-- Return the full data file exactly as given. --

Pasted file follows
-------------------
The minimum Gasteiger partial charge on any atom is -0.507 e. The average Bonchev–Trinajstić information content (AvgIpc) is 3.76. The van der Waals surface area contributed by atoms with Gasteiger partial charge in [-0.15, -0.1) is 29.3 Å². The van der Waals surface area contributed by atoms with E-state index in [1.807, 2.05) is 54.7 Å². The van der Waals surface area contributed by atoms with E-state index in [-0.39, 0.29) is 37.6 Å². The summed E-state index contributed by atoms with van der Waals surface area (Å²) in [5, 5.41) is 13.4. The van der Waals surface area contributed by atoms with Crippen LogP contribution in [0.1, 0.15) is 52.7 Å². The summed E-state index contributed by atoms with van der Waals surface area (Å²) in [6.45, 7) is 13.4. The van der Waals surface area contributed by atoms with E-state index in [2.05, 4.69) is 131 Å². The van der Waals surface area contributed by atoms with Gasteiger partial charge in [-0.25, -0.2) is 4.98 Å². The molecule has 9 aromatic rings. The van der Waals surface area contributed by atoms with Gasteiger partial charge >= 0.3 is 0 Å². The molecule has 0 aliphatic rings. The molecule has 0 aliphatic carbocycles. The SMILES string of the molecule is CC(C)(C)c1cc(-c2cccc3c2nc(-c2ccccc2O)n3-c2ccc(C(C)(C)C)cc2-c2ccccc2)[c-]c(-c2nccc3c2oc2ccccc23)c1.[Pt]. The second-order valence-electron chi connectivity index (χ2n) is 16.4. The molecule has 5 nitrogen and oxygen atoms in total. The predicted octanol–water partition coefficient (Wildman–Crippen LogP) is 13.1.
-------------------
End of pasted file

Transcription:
The minimum Gasteiger partial charge on any atom is -0.507 e. The average Bonchev–Trinajstić information content (AvgIpc) is 3.76. The van der Waals surface area contributed by atoms with Gasteiger partial charge in [-0.15, -0.1) is 29.3 Å². The van der Waals surface area contributed by atoms with E-state index in [1.807, 2.05) is 54.7 Å². The van der Waals surface area contributed by atoms with E-state index in [-0.39, 0.29) is 37.6 Å². The summed E-state index contributed by atoms with van der Waals surface area (Å²) in [5, 5.41) is 13.4. The van der Waals surface area contributed by atoms with Crippen LogP contribution in [0.1, 0.15) is 52.7 Å². The summed E-state index contributed by atoms with van der Waals surface area (Å²) in [6.45, 7) is 13.4. The van der Waals surface area contributed by atoms with E-state index in [2.05, 4.69) is 131 Å². The van der Waals surface area contributed by atoms with Gasteiger partial charge in [-0.25, -0.2) is 4.98 Å². The molecule has 9 aromatic rings. The van der Waals surface area contributed by atoms with Gasteiger partial charge >= 0.3 is 0 Å². The molecule has 0 aliphatic rings. The molecule has 0 aliphatic carbocycles. The SMILES string of the molecule is CC(C)(C)c1cc(-c2cccc3c2nc(-c2ccccc2O)n3-c2ccc(C(C)(C)C)cc2-c2ccccc2)[c-]c(-c2nccc3c2oc2ccccc23)c1.[Pt]. The second-order valence-electron chi connectivity index (χ2n) is 16.4. The molecule has 5 nitrogen and oxygen atoms in total. The predicted octanol–water partition coefficient (Wildman–Crippen LogP) is 13.1.